October is Pregnancy & Infant Loss Awareness Month, first declared by President Ronald Reagan in October 1988. In his declaration, he said this:
“When a child loses his parent, they are called an orphan. When a spouse loses his or her partner, they are called a widow or widower. When parents lose their child, there isn’t a word to describe them. This month recognizes the loss so many parents experience across the United States and around the world. It is also meant to inform and provide resources for parents who have lost children due to miscarriage, ectopic pregnancy, molar pregnancy, stillbirths, birth defects, SIDS, and other causes.
Now, Therefore, I, Ronald Reagan, President of the United States of America, do hereby proclaim the month of October as Pregnancy and Infant Loss Awareness Month. I call upon the people of the United States to observe this month with appropriate programs, ceremonies, and activities.”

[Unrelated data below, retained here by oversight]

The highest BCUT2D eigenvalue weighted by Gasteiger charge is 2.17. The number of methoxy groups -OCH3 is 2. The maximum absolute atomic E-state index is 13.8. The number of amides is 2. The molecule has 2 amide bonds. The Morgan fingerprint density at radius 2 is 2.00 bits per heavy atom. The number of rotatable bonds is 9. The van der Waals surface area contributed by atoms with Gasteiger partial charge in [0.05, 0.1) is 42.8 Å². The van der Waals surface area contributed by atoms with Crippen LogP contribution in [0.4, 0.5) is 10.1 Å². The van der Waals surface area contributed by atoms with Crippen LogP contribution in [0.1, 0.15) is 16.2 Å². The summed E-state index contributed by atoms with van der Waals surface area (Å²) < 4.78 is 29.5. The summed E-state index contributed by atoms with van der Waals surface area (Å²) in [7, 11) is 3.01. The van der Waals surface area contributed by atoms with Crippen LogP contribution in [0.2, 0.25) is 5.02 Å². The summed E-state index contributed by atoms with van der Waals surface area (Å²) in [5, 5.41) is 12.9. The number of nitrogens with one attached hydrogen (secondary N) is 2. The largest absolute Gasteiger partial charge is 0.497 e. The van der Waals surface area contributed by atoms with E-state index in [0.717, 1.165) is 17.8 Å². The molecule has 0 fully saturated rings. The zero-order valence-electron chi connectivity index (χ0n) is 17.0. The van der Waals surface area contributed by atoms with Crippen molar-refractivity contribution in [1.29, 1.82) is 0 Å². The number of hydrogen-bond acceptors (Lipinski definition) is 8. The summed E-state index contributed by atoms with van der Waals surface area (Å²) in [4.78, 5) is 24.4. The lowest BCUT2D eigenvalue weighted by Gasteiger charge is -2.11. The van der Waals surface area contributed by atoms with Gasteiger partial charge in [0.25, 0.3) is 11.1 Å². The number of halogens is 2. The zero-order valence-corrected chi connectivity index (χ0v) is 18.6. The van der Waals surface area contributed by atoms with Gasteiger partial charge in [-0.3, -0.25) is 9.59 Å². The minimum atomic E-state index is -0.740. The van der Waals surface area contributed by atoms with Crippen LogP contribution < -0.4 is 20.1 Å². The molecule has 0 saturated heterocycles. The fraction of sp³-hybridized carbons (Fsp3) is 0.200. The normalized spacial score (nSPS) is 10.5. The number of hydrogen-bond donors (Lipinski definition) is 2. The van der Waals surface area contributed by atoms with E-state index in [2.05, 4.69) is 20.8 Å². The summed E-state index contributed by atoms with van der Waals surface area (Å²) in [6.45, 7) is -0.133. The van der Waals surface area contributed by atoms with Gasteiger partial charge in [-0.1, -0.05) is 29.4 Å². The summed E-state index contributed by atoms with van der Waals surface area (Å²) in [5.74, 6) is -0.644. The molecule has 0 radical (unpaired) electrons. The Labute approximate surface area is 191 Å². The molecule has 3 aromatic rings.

Here’s the deal: Pregnancy and infant loss is hard. In fact, I would even venture a guess at saying it might just be the worst pain imaginable. I don’t say that to diminish other people’s pain or the grief that comes with other kinds of loss. But, when you lose a baby you don’t just lose a baby. You lose innocence. You lose hopes and dreams. You lose a one year old, and a five year old, and a preteen, and a teenager. You lose birthdays and confirmations and graduations. You lose the opportunity to watch your child get married and have children of their own. You lose a lifetime.
Not only is pregnancy and infant loss an unimaginable pain, but it’s a hell of a lot more common than people think. It’s not just us, but it is us. And it’s our friends. And it’s more friends. It’s people we pass in the grocery store. It’s people living in our neighborhood. It’s people who go to our church.
And it needs to be talked about. Because there are a lot of people who are suffering in silence, quietly grieving, and walking alone through the most tragic and difficult life imaginable.
So this month, I’m making a commitment to talk about it. And I hope you’ll join me in breaking the silence.